In this post of 2/19 [tag]Marnie Maclean [/tag]writes about gauge. Not important you say? Well, would you build a house that needs to be 20 blocks wide, but not determine the width of the block? Do you buy shoes without trying them on first? If you donâ€™t knit a gauge swatch, you have no idea how your yarn works with your needles or how big or small the needles make the stitches. [tag]Knitting[/tag] is a time consuming hobby and you would like to have a project that turns out like your pattern shows. If you donâ€™t â€œplayâ€ with your yarn and needles first, you will be disappointed in the outcome.
Another article by [tag]Mary Smith[/tag] explains even more the reasons that gauge is important. Mary also explains why needle size is not as important as gauge. Knitting is about gauge and tension. Different people knit with different tension and this can also affect your [tag]gauge[/tag]. You may need to go up or down in needle size to obtain the necessary gauge for your pattern.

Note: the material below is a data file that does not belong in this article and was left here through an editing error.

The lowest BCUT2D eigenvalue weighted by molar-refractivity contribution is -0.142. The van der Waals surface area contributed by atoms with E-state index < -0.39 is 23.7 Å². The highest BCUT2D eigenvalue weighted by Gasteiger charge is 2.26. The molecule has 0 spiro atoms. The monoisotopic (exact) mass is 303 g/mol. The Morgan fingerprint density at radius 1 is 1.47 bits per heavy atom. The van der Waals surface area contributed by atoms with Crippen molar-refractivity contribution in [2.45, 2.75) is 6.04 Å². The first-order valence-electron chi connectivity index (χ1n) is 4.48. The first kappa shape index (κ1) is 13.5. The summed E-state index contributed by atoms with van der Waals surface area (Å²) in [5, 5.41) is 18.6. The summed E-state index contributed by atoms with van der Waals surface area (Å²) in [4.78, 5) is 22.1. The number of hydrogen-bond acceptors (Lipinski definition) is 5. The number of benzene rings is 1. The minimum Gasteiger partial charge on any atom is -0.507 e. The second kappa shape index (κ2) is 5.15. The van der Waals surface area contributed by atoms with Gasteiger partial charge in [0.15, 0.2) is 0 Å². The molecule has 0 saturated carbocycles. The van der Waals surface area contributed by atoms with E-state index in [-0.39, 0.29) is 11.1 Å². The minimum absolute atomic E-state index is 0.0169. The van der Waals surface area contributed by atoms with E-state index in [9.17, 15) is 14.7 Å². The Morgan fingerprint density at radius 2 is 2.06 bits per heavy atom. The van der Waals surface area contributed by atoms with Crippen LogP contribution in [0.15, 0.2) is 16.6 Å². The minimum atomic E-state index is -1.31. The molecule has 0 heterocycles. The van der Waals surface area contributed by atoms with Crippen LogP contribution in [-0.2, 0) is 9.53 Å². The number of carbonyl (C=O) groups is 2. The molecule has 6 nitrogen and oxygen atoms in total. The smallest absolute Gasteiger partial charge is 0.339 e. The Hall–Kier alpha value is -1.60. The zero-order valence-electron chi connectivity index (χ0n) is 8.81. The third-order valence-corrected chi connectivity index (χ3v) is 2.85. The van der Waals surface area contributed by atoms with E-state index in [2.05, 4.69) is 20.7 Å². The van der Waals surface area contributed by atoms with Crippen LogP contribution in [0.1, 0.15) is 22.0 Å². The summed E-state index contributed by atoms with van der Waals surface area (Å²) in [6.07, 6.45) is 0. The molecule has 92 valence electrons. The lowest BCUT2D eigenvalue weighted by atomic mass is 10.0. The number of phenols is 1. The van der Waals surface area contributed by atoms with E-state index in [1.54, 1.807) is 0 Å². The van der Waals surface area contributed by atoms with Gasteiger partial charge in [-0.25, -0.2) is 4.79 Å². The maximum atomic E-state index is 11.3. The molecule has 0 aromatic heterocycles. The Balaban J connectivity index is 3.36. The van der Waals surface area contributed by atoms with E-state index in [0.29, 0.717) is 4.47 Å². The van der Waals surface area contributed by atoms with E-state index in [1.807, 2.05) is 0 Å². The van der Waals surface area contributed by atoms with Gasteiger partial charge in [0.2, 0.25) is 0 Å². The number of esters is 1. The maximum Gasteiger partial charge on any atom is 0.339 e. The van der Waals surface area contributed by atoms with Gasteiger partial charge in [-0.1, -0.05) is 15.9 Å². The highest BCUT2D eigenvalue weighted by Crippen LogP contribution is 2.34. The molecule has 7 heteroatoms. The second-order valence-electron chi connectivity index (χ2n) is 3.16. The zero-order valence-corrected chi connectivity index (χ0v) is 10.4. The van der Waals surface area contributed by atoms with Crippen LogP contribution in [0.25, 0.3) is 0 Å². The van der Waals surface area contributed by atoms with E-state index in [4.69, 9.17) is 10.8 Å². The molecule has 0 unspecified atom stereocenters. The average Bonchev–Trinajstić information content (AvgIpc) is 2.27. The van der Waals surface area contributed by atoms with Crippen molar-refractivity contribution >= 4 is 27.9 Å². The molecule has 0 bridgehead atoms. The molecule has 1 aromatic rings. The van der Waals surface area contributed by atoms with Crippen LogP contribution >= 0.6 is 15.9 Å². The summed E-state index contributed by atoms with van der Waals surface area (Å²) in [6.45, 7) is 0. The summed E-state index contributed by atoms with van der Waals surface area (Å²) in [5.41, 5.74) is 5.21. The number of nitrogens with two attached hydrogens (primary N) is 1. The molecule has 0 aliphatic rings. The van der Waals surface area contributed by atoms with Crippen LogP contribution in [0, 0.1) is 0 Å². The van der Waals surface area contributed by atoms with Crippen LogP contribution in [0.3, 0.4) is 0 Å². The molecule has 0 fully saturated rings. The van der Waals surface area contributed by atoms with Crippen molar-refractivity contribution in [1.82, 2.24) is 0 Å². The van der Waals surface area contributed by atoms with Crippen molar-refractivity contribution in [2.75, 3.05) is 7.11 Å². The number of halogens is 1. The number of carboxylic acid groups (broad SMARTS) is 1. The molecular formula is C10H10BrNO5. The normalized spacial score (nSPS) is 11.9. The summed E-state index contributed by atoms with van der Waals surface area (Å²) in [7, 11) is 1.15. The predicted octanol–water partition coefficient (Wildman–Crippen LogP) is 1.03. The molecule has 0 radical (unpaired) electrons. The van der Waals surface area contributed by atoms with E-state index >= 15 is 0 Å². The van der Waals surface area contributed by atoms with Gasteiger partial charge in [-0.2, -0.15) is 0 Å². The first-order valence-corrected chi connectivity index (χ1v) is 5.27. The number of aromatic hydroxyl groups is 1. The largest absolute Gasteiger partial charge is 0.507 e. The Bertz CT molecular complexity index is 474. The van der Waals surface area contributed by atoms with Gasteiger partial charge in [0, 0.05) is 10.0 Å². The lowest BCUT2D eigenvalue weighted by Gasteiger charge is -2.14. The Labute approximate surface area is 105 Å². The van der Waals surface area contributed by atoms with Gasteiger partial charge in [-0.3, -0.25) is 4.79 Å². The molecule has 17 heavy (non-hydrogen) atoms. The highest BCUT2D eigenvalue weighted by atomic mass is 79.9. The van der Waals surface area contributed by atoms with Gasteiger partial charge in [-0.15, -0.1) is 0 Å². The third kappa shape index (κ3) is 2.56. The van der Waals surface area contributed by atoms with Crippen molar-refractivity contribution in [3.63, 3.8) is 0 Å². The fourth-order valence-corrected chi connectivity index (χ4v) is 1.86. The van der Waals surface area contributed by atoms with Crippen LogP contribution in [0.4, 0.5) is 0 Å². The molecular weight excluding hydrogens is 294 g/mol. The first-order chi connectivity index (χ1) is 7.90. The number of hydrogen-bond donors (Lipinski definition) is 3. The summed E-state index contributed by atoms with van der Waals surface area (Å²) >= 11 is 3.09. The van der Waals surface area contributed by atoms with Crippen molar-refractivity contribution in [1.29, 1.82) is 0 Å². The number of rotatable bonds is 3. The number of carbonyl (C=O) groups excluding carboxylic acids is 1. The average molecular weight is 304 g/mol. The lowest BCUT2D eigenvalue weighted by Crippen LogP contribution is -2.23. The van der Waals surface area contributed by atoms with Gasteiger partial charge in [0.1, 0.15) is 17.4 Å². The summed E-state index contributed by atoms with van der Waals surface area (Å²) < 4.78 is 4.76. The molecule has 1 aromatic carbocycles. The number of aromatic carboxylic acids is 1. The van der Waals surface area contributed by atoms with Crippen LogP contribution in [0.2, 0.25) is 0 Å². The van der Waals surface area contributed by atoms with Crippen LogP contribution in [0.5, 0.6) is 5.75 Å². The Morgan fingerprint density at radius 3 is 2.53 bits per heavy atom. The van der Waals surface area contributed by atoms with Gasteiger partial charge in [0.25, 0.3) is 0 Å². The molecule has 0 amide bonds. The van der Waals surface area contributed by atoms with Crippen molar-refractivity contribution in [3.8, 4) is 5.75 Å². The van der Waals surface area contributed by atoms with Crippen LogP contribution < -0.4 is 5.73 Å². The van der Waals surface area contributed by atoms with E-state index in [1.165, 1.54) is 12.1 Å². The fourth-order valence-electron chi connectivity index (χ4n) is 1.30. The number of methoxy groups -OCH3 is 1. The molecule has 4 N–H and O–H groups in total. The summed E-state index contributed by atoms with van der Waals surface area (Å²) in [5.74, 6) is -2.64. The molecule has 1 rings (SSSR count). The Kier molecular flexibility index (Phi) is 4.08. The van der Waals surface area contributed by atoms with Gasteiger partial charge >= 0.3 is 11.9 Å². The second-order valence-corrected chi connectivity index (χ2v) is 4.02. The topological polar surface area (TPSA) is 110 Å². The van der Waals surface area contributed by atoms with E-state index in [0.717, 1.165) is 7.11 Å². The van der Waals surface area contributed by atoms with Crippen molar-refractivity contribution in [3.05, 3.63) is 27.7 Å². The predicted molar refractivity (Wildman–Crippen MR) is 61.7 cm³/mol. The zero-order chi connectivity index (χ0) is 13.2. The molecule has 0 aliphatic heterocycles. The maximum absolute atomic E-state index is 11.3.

The next article about gauge written by [tag]Jenna Wilson[/tag] explains in depth about the tension of your gauge and how gravity affects your knit stitches. This article explains that your knit swatch is not square because knit stitches are not square. The article also address the fact that because gauge isn’t permanent and can even change with wear, simply whipping up a gauge swatch and measuring it straight off the needles won’t prevent unwelcome surprises. Even steam- or wet-blocking your[tag] swatch[/tag] on a flat surface will not guarantee that the finished fabric will keep your measured dimensions.
All these articles agree that swatch knitting is extremely important, not only to the sizing of the finished product, but also to the care and wearing of the product.
Isn’t your knitted project worth the little extra time swatching takes?